WHAT CAN YOU DO WITH A MASTER’S IN NONPROFIT MANAGEMENT?
Earning a Master of Science in Nonprofit Management can help you launch or advance your career in the nonprofit sector. Employers highly value the leadership and management skills learned through such a degree. Drexel’s MS in Nonprofit Management is a flexible, fully-online option that allows working professionals to gain in-demand skills needed to effectively lead. If you're wondering what you can do with a master's in nonprofit management, with a degree from Drexel, the possibilities are yours to make. There are a wide variety of nonprofit management jobs, and our degree program can help you find the right path, no matter where you are in your career.
Master's in nonprofit management careers
Our student population works in areas such as education, advocacy, religious organizations, environmental protection, law and education. While many of our students enter the program with a wide range of nonprofit experience, through the MS in Nonprofit Management, they enter the nonprofit workforce prepared with specific skills such as strategic planning, campaign management, donor cultivation and stewardship, and communication. In addition, students have worked directly with Philadelphia and other local area nonprofits to address their specific industry needs.
Career Options for master's in nonprofit management degree holders
Our students are prepared to lead nonprofit organizations in a variety of roles, including:
Donor Relations Manager
The Donor Relations Manager works directly with the Executive Director, Director of Development and Board Members to develop and foster strong relationships with the donor base. This will include correspondence, meetings and special events. Related courses include: Writing for Nonprofits, Nonprofit Communication, Donor Cultivation and Stewardship, Managing a Capital Campaign, Foundations in Fundraising and Ethics.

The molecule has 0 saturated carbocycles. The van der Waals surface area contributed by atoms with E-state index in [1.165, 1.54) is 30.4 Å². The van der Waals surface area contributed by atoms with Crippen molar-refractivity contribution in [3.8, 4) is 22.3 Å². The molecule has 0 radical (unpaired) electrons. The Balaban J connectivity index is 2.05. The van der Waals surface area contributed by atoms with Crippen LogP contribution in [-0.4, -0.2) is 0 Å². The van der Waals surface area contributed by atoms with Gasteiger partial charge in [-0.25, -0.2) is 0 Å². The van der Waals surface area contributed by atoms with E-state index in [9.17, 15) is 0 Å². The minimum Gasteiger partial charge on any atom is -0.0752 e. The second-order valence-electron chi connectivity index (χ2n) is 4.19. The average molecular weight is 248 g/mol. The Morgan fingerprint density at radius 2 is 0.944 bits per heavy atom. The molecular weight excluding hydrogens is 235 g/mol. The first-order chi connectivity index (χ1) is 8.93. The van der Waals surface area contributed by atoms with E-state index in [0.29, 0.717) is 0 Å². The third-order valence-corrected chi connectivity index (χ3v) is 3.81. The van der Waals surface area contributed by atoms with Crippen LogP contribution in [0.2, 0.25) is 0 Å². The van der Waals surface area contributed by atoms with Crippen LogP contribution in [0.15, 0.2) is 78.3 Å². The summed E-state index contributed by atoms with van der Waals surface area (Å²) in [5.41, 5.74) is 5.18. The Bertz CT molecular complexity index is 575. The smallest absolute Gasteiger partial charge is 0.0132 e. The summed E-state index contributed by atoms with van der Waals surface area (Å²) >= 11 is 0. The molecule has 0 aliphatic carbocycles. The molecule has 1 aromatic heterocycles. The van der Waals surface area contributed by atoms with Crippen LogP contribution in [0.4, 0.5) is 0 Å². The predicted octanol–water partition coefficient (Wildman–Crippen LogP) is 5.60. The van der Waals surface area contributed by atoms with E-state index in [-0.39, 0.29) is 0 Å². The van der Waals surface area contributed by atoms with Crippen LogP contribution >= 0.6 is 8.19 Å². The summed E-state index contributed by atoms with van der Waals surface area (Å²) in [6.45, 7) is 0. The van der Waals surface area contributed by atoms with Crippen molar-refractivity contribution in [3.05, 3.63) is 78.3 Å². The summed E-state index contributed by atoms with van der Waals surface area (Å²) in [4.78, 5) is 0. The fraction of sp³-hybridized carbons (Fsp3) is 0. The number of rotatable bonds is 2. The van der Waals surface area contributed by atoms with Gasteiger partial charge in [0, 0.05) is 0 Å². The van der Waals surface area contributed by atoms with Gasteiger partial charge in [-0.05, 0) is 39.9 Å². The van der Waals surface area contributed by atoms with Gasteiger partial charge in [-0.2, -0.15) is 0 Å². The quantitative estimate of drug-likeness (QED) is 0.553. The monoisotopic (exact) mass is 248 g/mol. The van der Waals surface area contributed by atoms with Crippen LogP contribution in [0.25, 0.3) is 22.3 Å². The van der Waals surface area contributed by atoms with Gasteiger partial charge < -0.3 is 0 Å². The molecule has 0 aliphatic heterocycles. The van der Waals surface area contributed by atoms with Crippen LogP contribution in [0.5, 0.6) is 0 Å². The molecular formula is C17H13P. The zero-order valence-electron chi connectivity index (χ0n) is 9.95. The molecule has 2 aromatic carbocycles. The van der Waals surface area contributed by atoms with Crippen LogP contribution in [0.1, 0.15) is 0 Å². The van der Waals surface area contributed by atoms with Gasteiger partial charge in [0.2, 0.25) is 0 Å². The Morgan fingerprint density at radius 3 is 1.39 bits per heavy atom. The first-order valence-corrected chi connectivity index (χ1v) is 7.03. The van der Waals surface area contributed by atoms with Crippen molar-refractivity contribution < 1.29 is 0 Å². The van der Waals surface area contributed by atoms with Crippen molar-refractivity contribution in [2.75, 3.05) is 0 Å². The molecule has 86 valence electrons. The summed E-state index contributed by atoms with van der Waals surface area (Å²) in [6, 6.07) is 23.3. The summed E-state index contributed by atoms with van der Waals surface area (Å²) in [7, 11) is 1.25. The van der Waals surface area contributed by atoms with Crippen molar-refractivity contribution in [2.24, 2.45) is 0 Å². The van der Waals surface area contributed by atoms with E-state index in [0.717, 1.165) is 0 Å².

Director of Foundation Relations
This position is a bridge between the corporate and nonprofit sectors. The director will work with their corporate senior leadership to secure funding and collaborate with charitable organizations to support those that align with their corporate philanthropic mission. Related courses include: Writing for Nonprofits, Nonprofit Communication, Foundations in Fundraising and Ethics, Government and Nonprofit Accounting, and Strategic Social Media Communication.
Director of Development
The Director of Development reports to the Executive Director and is responsible for all fundraising activities including annual fund, capital campaigns, major gifts, planned giving and events. Central to these activities is donor cultivation and stewardship. Related Courses: Writing for Nonprofits, Nonprofit Communication, Foundations in Fundraising and Ethics, Government and Nonprofit Accounting, Strategic Social Media Communication, Donor Cultivation and Stewardship, Regional Volunteer Experience, Nonprofit Workshops I and II.
An Executive Director reports to the Board of Directors and oversees all activities of the organization including financial management and planning, hiring and management of staff, programming, communicating the mission, ensuring fundraising goals are met, board relations and donor relations. Related Courses: Writing for Nonprofits, Nonprofit Communication, Foundations in Fundraising and Ethics, Government and Nonprofit Accounting, Strategic Social Media Communication, Donor Cultivation and Stewardship, Regional Volunteer Experience, Nonprofit Workshops I and II.
Those who possess a master’s degree in nonprofit management will be more attractive to potential nonprofit employers, and they’ll be more likely to move into roles with more responsibilities such as Director of Development, Major Gifts Officer, Director of Foundation Relations, Planned Giving Officer, Campaign Manager and even Executive Director.
Professionals seeking employment opportunities at larger nonprofits will find a variety of specific roles such as Public Relations and Fundraising Manager, Social and Community Service Manager, Fundraiser, Social Media Director, Director of Educational Programs, etc. with each role specifically outlined. Smaller nonprofits may have similar titles, however, potential employees will often perform more than one role and be given greater responsibility earlier in their careers.